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  • Stillman: the surface of the city and the depths of the psyche

Shon, Kyung Hwa, 2019, Thesis, Stillman: the surface of the city and the depths of the psyche PhD thesis, Royal College of Art.

Abstract or Description:

Stillman: The Surface of the City and the Depths of the Psyche offers an attempt to grasp
not only a way of thinking about city space but also a new way of conceptualizing a subjective vantage point for this process. This practice-led research project aims to question
subject-object dualism, in order to explore a third space (between absence and presence, between the invisible and the visible, between subject and object) and the potentiality of a new figure, which is a ghost-like entity called ‘Stillman’. Stillman is a ‘figure-being’ that implies significance both to the process of writing and to
art practice. Such a non-indexical character goes beyond the notion of a discreet subject. It is neither fixed by time, visibility or by embodiment along the lines of gender. Within the attributes of such a spectral character, the usual type of procedure whereby knowing and recognition occur is radically displaced. This then is effecting a doubled displacement for we cannot be certain about the designation of objects or places or subjective perception. My impulse has been to introduce both stitching (actual) and switching (virtual) operations that create new space (a third space) of encounter in which entities might create reconfigured modes of designation. This implies a new mobility of perception on all levels, thus everything is animated and on the move. This might ordinarily imply a theory of the fragment in conjunction with a de-centered notion of the subject, but I wish to make a step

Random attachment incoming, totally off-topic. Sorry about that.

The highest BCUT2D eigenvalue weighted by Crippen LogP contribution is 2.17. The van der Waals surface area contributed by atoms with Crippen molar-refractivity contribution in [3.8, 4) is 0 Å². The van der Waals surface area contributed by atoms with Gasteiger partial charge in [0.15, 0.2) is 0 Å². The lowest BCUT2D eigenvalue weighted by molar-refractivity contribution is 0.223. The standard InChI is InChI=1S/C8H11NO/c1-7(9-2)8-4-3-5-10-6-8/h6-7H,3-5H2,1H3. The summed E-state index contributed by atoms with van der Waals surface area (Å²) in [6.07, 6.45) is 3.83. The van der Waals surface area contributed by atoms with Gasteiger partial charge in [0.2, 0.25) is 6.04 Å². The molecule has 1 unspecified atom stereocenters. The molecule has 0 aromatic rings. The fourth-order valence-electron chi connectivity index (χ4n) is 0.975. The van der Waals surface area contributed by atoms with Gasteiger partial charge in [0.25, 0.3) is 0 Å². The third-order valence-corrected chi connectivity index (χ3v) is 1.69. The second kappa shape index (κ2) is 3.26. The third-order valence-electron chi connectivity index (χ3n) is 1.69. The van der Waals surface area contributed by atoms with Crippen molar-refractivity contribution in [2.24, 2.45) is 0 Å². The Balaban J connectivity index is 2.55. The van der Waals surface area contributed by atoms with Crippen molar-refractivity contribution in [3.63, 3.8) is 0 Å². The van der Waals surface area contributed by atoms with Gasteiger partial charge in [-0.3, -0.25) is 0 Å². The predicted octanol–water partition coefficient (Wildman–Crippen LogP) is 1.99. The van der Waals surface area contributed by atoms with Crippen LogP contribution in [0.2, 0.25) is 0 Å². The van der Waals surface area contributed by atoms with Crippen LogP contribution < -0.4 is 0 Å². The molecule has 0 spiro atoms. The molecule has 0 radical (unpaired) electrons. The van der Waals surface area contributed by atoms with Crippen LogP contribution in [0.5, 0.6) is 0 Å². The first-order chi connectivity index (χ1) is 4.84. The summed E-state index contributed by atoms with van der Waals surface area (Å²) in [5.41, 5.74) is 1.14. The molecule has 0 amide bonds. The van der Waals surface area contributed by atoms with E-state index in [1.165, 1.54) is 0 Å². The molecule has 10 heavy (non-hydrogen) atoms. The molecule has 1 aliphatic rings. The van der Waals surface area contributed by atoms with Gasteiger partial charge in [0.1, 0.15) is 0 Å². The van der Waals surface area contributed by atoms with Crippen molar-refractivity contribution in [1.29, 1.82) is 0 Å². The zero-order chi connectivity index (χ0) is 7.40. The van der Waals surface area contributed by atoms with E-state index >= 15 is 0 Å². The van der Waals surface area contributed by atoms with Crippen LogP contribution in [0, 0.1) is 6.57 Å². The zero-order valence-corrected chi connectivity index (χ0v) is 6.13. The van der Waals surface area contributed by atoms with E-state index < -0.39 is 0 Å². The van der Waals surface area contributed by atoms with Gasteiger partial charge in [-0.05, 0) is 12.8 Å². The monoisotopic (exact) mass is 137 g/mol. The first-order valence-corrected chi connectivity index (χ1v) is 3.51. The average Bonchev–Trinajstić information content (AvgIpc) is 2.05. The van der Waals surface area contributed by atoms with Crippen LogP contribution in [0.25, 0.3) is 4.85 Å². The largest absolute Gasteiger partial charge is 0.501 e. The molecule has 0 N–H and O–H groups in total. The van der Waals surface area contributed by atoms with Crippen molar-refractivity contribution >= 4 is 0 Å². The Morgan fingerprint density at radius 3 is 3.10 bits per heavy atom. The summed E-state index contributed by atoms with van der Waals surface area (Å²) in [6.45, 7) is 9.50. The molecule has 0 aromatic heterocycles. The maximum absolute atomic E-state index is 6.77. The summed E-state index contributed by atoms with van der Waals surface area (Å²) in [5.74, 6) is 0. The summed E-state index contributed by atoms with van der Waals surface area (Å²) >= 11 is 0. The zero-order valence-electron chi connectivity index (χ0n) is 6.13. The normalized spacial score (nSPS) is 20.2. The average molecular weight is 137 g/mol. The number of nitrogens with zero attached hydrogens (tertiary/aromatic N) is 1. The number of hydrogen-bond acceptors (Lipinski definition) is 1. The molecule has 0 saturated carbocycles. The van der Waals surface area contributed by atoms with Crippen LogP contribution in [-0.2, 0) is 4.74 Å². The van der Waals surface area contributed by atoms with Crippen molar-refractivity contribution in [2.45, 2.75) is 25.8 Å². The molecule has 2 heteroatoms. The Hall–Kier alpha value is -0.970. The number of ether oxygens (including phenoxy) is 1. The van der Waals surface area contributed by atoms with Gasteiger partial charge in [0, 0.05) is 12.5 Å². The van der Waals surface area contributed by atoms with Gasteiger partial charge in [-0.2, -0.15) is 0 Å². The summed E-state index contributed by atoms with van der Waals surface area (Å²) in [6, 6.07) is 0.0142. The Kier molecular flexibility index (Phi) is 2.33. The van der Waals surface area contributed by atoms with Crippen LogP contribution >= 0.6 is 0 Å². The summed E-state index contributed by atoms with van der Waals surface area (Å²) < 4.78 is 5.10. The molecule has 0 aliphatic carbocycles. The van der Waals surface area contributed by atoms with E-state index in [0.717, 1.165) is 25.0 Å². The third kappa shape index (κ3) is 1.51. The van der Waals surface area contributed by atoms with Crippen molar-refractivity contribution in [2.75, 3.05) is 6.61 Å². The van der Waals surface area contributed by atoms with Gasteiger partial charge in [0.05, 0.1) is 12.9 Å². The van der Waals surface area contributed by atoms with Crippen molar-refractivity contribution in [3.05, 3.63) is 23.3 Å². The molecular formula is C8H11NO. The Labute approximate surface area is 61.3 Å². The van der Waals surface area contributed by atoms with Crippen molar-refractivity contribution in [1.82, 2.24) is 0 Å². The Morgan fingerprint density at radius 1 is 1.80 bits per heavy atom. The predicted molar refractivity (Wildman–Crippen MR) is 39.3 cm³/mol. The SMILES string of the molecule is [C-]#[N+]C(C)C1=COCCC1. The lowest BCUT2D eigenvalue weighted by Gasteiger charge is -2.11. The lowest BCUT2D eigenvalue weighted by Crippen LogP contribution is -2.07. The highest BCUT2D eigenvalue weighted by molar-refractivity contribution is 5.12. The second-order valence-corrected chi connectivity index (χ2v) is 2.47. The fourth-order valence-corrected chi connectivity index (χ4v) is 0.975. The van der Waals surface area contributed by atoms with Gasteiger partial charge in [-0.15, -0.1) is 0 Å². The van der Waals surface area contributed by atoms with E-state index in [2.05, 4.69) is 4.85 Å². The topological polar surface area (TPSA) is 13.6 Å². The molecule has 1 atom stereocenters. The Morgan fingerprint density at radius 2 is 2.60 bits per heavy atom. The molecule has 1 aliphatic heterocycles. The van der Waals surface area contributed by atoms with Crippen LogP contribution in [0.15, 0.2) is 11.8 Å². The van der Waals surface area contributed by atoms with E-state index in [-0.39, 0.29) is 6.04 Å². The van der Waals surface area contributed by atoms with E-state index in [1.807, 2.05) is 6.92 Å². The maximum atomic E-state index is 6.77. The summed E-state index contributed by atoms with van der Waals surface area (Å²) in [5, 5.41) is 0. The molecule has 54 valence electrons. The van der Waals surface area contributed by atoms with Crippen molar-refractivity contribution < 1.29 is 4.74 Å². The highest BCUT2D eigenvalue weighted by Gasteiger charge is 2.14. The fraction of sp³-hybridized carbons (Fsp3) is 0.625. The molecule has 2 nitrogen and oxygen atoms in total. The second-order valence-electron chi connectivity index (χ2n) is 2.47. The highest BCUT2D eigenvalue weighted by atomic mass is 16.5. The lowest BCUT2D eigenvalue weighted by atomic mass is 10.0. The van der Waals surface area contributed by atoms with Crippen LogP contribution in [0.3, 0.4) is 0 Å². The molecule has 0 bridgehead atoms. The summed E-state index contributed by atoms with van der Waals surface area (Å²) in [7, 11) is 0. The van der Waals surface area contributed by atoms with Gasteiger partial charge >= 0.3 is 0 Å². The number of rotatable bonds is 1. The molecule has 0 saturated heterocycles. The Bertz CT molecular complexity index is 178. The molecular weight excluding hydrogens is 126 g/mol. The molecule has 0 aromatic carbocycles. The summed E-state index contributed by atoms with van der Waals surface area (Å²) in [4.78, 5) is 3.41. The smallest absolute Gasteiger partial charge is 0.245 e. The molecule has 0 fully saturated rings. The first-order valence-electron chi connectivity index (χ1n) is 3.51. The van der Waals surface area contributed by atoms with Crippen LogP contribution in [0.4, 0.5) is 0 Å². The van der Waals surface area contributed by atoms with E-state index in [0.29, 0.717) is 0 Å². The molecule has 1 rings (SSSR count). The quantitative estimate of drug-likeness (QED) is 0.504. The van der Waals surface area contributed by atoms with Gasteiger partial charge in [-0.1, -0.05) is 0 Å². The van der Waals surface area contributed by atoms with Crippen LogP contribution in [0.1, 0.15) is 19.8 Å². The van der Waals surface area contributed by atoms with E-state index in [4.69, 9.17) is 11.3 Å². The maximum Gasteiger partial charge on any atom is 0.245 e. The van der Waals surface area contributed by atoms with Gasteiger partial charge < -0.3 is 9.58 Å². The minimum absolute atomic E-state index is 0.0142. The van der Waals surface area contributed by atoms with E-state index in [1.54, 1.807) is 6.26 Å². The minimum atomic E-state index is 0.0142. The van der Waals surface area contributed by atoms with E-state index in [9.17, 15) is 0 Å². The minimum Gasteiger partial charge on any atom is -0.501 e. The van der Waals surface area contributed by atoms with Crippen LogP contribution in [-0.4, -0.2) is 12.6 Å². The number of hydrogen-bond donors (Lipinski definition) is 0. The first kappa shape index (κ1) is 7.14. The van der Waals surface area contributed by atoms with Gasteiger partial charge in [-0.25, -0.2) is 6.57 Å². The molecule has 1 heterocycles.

beyond this in order to challenge the very process by which we might begin to suppose a
constitution of knowability, or at least an order of representation. In my research, the concept of the city is not based solely on the pragmatics of the urban
planner or architect’s drawing board, but rather one that is related to the disjointed mode of dwelling to be found in the recesses of imaginative projections of aesthetic becoming. With the alternating rhythm of rupture and suture1, the surface of the city and the depths of 1 Although this term, ‘suture’ draws from a history of the concept of ‘Suture’ by Lacan, Miller, and cinema studies, I am not necessarily drawing upon this entire history of use. However, concepts with such a dense history unfold other trajectories of use particularly when placed into play with
another concept such as rupture. They rhyme but they also open out discord. Concepts contain the psyche occur as a folded rhythm within my conception of urban space, which oscillates between fiction and reality or actuality and virtuality. The project focuses on the moment of aesthetic shock or de-familiarization arising in the context of the city of glass. As such, the condition of the unsettling that is embedded in the nature of Stillman and the city of glass is revealed in art practice and writing, which together include fragments and noncasual factors. In attempting to understand the spaces of the in-between, the actual materiality and with it the sign economy of the city starts to recede as a source of representation and in the wake of this dissolution various trace elements of glass, mirrors and spectres hover within the half light of perception. This process of condensation runs parallel to my aesthetic modes of presentation. On a concrete theoretical level I have examined the dynamic of absence and presence, the idea of spectrality, the development of montage, Far Eastern aesthetics and the idea of emptiness, theories of temporality and the image, and the play of the poetic and philosophic.

Qualification Name: PhD
Subjects: Architecture > K400 Planning (Urban > K440 Urban studies
Other > Historical and Philosophical studies > V500 Philosophy
Creative Arts and Design > W100 Fine Art
School or Centre: School of Arts & Humanities
Date Deposited: 21 Jun 2019 15:28
Last Modified: 21 Jun 2019 15:28
URI: http://researchonline.rca.ac.uk/id/eprint/3946

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